Novak Djokovic couldn’t have been pleased at the fact that his semi-final against Roberto Bautista-Agut was just a warm-up for the main event, the second semi which followed and featured Roger Federer and his longest rival, Rafa Nadal.
I’m glad it went my way Novak Djokovic
The build up to this year’s semis concentrated in the main, on the epic 2008 final between those two icons of the game no doubt also much to the chagrin of the current world number one and defending champion chasing his fifth Wimbledon crown.
As per usual, Djokovic looked to the crowd for support and became tetchy when it wasn’t forthcoming and following his inevitable win, going through his now ritual and false display of affection towards them.
The Serbian took command in the opening set to set to establish what looked to be a pattern for the rest of the match, but no doubt to his surprise, Bautista-Agut hit back to level at a set all and then continued to press the four-time champion hard over the subsequent sets before capitulating 6-2 4-6 6-3 6-2 after two-hours and 49-minutes of frenetic play.
As a starter to the main event, it certainly filled the bill.
The Spaniard, ranked 22, had surprised himself by reaching the last four. In fact he had organised his stag do in Ibiza for Friday night in the expectation of a much earlier departure from SW19. The do was abandoned and by all accounts, his friends, some from Ibiza, flew over to give him support in what was the highpoint of his career to date.
Djokovic took the first set relatively comfortably following Bautista-Agut’s failure to hold his opening service game thereby handing the Serb the start he desperately wanted.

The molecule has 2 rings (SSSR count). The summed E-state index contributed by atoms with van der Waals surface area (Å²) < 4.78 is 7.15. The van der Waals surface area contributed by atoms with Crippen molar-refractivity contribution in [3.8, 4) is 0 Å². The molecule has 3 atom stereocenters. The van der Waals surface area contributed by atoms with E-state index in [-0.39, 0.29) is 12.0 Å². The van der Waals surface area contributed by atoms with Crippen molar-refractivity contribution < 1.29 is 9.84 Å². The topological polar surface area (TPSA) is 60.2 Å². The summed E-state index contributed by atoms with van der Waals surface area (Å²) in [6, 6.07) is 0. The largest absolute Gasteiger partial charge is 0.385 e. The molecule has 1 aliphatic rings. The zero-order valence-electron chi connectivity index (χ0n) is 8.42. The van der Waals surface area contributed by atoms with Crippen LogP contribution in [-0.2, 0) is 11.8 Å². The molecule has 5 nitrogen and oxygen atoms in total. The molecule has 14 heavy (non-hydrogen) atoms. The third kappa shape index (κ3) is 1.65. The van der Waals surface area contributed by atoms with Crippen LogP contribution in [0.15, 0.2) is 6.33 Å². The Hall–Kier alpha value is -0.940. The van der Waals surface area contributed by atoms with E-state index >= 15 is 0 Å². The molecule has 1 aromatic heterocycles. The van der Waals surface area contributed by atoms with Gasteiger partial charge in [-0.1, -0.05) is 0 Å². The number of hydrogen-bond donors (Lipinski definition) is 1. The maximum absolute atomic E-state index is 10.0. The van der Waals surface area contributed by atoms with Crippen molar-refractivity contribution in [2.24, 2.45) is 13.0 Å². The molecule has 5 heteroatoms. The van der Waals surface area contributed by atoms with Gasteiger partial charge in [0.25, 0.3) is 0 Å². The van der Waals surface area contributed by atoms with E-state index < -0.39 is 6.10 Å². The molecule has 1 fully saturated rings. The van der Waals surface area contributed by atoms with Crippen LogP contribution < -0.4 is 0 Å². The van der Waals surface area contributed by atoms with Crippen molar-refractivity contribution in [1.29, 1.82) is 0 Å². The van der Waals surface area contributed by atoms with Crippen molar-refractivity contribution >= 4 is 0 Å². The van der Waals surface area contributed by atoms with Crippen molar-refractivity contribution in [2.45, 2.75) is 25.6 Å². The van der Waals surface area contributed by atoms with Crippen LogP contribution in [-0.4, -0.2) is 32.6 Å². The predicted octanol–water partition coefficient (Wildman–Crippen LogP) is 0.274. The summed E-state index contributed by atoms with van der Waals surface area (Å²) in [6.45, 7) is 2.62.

The tables were turned in the second set to the delight of the Centre Court crowd who wanted a match but it rubbed the defending champion the wrong way and as a consequence, only helped to spur him on.
He hit 5 aces and struck 42 winners to 3 and 34 from Bautista-Agut. On the deficit side, the two made virtually the same number of errors, 29 by Djokovic as against 30 by the Spaniard.
“I had to dig deep,” he told the BBC as he came off court. “Of course, it was the semi-finals (of a grand slam) and Roberto was playing in his first. Regardless of that, he was not overwhelmed by the stadium or occasion. He played really well.
“During the first set, he was probably still managing his nerves and making some uncharacteristic unforced errors. Then at the start of the second, he established himself and started to play better.”
In conclusion he added: “I’m glad it went my way” bearing in mind that the 31-year-old Bautista-Agut had beaten him twice during the early part of the season, in Doha and Miami.
Djokovic now awaits a much more experienced opponent for his 25th grand slam final, and whoever it is between Roger Federer and Rafa Nadal, it could well be a classic one, but will it be better that that 2008 epic?